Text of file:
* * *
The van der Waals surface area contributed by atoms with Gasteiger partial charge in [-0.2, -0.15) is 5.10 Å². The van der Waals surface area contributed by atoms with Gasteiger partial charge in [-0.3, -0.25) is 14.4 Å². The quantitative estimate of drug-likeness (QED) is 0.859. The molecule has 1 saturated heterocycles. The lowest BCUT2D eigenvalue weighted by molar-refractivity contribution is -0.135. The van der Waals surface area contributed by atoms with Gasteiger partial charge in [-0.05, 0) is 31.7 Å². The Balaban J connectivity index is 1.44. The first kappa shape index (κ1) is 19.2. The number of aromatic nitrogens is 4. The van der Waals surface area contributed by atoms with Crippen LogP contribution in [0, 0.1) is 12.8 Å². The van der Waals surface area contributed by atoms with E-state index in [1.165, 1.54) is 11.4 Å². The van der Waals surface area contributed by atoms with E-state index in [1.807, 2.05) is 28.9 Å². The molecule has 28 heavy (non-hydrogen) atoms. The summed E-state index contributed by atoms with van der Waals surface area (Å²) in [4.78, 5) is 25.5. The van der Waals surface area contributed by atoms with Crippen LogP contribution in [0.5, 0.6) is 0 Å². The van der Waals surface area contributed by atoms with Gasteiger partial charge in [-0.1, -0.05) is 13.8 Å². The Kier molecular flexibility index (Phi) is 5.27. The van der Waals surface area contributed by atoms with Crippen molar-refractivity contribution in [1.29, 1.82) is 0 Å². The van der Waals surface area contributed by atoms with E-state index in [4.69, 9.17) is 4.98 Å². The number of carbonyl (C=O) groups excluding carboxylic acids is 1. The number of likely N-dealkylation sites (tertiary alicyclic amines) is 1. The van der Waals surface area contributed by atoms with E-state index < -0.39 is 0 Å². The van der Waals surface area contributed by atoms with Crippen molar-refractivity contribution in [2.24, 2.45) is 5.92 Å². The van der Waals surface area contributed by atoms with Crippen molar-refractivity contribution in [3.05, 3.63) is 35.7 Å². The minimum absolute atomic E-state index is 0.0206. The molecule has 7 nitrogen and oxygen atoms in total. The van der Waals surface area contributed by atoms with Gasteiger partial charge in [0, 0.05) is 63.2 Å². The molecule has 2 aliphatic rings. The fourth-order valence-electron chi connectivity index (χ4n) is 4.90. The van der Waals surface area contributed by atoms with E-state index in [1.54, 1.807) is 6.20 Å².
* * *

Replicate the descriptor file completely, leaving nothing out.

The van der Waals surface area contributed by atoms with Gasteiger partial charge in [-0.2, -0.15) is 5.10 Å². The van der Waals surface area contributed by atoms with Gasteiger partial charge in [-0.3, -0.25) is 14.4 Å². The quantitative estimate of drug-likeness (QED) is 0.859. The molecule has 1 saturated heterocycles. The lowest BCUT2D eigenvalue weighted by molar-refractivity contribution is -0.135. The van der Waals surface area contributed by atoms with Gasteiger partial charge in [-0.05, 0) is 31.7 Å². The Balaban J connectivity index is 1.44. The first kappa shape index (κ1) is 19.2. The number of aromatic nitrogens is 4. The van der Waals surface area contributed by atoms with Crippen LogP contribution in [0, 0.1) is 12.8 Å². The van der Waals surface area contributed by atoms with E-state index in [1.165, 1.54) is 11.4 Å². The van der Waals surface area contributed by atoms with E-state index in [1.807, 2.05) is 28.9 Å². The molecule has 28 heavy (non-hydrogen) atoms. The summed E-state index contributed by atoms with van der Waals surface area (Å²) in [4.78, 5) is 25.5. The van der Waals surface area contributed by atoms with Crippen LogP contribution in [0.5, 0.6) is 0 Å². The van der Waals surface area contributed by atoms with Gasteiger partial charge in [-0.1, -0.05) is 13.8 Å². The Kier molecular flexibility index (Phi) is 5.27. The van der Waals surface area contributed by atoms with Crippen molar-refractivity contribution in [1.29, 1.82) is 0 Å². The van der Waals surface area contributed by atoms with E-state index in [4.69, 9.17) is 4.98 Å². The number of carbonyl (C=O) groups excluding carboxylic acids is 1. The number of likely N-dealkylation sites (tertiary alicyclic amines) is 1. The van der Waals surface area contributed by atoms with E-state index < -0.39 is 0 Å². The van der Waals surface area contributed by atoms with Crippen molar-refractivity contribution in [2.24, 2.45) is 5.92 Å². The van der Waals surface area contributed by atoms with Crippen molar-refractivity contribution in [3.05, 3.63) is 35.7 Å². The minimum absolute atomic E-state index is 0.0206. The molecule has 7 nitrogen and oxygen atoms in total. The van der Waals surface area contributed by atoms with Gasteiger partial charge in [0, 0.05) is 63.2 Å². The molecule has 2 aliphatic rings. The fourth-order valence-electron chi connectivity index (χ4n) is 4.90. The van der Waals surface area contributed by atoms with E-state index in [1.54, 1.807) is 6.20 Å².